This presents us with an important question—is there a way for the coffee industry to come together to create a future where every supply chain partner is positioned to manage their exposure to price risk? Through collaborative effort, can we develop a stronger coffee industry, one more capable of delivering value to everyone within the context of an ever-evolving and complex market?
Producers in the Driver’s Seat
With a network of more than 300 small-farmer cooperatives in Africa, Asia and Latin America, Fair Trade USA sees price risk management (PRM) as the only way forward to shared prosperity. We’re now working in partnership with producers and importers to develop new collaborative approaches to price risk management through pilot programs in Nicaragua, Peru, and Costa Rica. Our partners are inspired to share knowledge and skills, because when it comes to managing risk, our supply chains are only as strong as their weakest link.
This is why we’re developing a new program to support farmer trainings on PRM tools. It focuses on:
- Individual leadership development
- Organizational development at the co-op level (inclusive of management capacity building as well as management systems implementation)
- Technical PRM training
- Development of a simulator to help cooperative commercialization managers practice and learn PRM strategies.
We recognize that in order to be successful, PRM cannot be seen as a technical skill alone. Certainly, there is a skill set that needs to be developed, but to be effective this effort needs to be embedded within the long-term development of cooperatives as social businesses. This means taking into consideration the need to align management with farmers, and to support the cooperative’s organizational capacity in building a strong foundation. And it’s not enough to simply begin this work—we need to look for strategies to jumpstart its integration. That’s why we’re developing a simulator to ramp up the learning curve, helping co-ops learn lessons in a matter of hours that before may have required multiple seasons of practice and experience.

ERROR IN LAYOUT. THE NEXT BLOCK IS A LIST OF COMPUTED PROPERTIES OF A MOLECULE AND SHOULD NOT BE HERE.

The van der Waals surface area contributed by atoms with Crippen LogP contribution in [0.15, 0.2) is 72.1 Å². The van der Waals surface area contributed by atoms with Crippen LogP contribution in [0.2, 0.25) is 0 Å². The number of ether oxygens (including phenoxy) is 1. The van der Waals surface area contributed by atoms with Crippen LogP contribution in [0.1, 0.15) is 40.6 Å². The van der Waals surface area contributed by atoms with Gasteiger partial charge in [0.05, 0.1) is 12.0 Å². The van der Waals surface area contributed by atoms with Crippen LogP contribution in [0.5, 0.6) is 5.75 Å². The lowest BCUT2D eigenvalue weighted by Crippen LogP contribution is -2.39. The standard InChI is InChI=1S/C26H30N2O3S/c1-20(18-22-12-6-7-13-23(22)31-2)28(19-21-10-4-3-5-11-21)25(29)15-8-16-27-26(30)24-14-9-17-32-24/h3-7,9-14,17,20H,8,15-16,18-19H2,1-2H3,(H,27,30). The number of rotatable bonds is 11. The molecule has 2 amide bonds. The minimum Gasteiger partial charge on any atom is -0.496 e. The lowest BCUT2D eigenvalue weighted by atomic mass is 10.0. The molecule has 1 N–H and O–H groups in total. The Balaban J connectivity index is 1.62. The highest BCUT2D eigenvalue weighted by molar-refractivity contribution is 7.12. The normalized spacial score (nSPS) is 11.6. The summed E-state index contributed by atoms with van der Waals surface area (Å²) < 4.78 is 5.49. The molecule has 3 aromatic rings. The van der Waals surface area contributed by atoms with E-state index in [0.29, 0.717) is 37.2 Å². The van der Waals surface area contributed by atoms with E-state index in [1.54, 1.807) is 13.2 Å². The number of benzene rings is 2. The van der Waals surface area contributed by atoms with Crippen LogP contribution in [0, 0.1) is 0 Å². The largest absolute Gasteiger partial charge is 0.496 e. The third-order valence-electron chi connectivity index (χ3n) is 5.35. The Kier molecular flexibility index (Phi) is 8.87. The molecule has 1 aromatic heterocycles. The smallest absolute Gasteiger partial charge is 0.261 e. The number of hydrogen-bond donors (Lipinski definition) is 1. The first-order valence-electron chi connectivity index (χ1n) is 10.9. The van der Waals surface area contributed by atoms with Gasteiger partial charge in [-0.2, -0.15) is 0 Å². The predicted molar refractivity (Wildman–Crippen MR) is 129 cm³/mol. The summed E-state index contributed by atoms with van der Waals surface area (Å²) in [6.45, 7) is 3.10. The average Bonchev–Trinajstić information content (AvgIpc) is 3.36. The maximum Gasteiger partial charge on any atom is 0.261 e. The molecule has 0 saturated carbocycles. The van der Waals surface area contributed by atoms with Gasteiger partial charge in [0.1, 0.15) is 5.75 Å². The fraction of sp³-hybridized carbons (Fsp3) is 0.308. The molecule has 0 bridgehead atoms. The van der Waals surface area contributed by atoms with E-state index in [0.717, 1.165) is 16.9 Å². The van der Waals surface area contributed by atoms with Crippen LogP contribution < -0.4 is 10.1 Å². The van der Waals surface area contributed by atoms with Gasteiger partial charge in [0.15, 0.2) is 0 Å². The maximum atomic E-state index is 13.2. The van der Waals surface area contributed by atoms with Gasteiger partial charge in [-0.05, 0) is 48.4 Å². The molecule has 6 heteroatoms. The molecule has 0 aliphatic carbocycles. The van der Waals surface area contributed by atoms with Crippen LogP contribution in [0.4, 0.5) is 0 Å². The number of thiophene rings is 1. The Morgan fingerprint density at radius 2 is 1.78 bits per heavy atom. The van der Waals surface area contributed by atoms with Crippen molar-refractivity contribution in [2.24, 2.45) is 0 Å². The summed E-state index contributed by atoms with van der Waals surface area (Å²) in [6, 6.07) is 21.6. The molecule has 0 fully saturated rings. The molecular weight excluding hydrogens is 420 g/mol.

Managing Risk, Opening Doors
The ability to understand and manage risk is directly related to the struggle for long-term viability of coffee growing communities.
Through education on price risk management, coupled with stable, long-term contracts and access to lending collateral, cooperatives will be better positioned for profitability. They’ll also be prepared to manage longer-term debt, extend finance to their members, and enable the investments necessary for the future of specialty coffee.
At the end of the day there’s a toolbox required for every job. When roasters travelled to origin 15 years ago, they didn’t taste coffee with producers. Producers didn’t taste coffee themselves. The development of cupping labs, and the sharing of knowledge about coffee quality, has helped transform our industry. The collaborative effort taken to share the tools of cupping put producers in the driver’s seat, and has created win-win scenarios up and down the supply chain. It also reconfirmed the notion that we’re all in this together. It is this same spirit that is required to transform the volatility of the market from threat to opportunity. Sharing the tools of the trade is a strategy with a proud history in coffee, and price risk management is one of the next frontiers we must explore, map out, and navigate together.
Ben Corey-Moran is the director of coffee supply at Fair Trade USA, where he works with hundreds of coffee cooperatives, estates, and associations of independent family farmers to strengthen coffee supply chains.